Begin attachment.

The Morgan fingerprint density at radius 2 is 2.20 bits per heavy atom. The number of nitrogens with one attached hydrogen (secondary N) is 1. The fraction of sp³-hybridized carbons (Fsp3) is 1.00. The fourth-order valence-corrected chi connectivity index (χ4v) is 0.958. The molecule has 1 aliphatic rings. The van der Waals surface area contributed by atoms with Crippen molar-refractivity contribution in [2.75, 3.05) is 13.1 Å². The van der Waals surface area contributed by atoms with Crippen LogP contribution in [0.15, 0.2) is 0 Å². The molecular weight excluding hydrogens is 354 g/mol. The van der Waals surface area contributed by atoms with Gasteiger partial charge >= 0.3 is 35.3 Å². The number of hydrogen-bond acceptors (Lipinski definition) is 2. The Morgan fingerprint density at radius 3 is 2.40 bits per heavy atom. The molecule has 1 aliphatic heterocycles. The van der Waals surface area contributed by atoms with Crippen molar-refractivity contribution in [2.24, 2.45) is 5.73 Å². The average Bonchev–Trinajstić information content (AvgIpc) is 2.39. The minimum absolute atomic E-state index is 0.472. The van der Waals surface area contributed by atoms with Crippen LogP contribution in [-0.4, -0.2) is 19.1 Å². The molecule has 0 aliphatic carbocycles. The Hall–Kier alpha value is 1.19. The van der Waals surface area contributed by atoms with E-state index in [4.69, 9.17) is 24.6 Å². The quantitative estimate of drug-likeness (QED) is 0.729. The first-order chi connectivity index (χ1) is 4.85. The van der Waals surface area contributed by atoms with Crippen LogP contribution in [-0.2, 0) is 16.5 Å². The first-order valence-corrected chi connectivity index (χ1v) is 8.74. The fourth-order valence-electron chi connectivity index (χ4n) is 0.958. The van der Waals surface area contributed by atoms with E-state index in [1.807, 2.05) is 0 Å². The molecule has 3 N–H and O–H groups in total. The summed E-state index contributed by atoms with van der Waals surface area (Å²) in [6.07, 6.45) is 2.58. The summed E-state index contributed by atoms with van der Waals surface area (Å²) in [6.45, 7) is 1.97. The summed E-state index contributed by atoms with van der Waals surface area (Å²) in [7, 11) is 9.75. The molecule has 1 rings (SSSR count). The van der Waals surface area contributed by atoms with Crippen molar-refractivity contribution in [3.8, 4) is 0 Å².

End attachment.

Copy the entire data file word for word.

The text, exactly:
The Morgan fingerprint density at radius 2 is 2.20 bits per heavy atom. The number of nitrogens with one attached hydrogen (secondary N) is 1. The fraction of sp³-hybridized carbons (Fsp3) is 1.00. The fourth-order valence-corrected chi connectivity index (χ4v) is 0.958. The molecule has 1 aliphatic rings. The van der Waals surface area contributed by atoms with Crippen molar-refractivity contribution in [2.75, 3.05) is 13.1 Å². The van der Waals surface area contributed by atoms with Crippen LogP contribution in [0.15, 0.2) is 0 Å². The molecular weight excluding hydrogens is 354 g/mol. The van der Waals surface area contributed by atoms with Gasteiger partial charge >= 0.3 is 35.3 Å². The number of hydrogen-bond acceptors (Lipinski definition) is 2. The Morgan fingerprint density at radius 3 is 2.40 bits per heavy atom. The molecule has 1 aliphatic heterocycles. The van der Waals surface area contributed by atoms with Crippen molar-refractivity contribution in [2.24, 2.45) is 5.73 Å². The average Bonchev–Trinajstić information content (AvgIpc) is 2.39. The minimum absolute atomic E-state index is 0.472. The van der Waals surface area contributed by atoms with Crippen LogP contribution in [-0.4, -0.2) is 19.1 Å². The molecule has 0 aliphatic carbocycles. The Hall–Kier alpha value is 1.19. The van der Waals surface area contributed by atoms with E-state index in [4.69, 9.17) is 24.6 Å². The quantitative estimate of drug-likeness (QED) is 0.729. The first-order chi connectivity index (χ1) is 4.85. The van der Waals surface area contributed by atoms with Crippen LogP contribution in [-0.2, 0) is 16.5 Å². The first-order valence-corrected chi connectivity index (χ1v) is 8.74. The fourth-order valence-electron chi connectivity index (χ4n) is 0.958. The van der Waals surface area contributed by atoms with E-state index in [1.807, 2.05) is 0 Å². The molecule has 3 N–H and O–H groups in total. The summed E-state index contributed by atoms with van der Waals surface area (Å²) in [6.07, 6.45) is 2.58. The summed E-state index contributed by atoms with van der Waals surface area (Å²) in [6.45, 7) is 1.97. The summed E-state index contributed by atoms with van der Waals surface area (Å²) in [7, 11) is 9.75. The molecule has 1 rings (SSSR count). The van der Waals surface area contributed by atoms with Crippen molar-refractivity contribution in [3.8, 4) is 0 Å².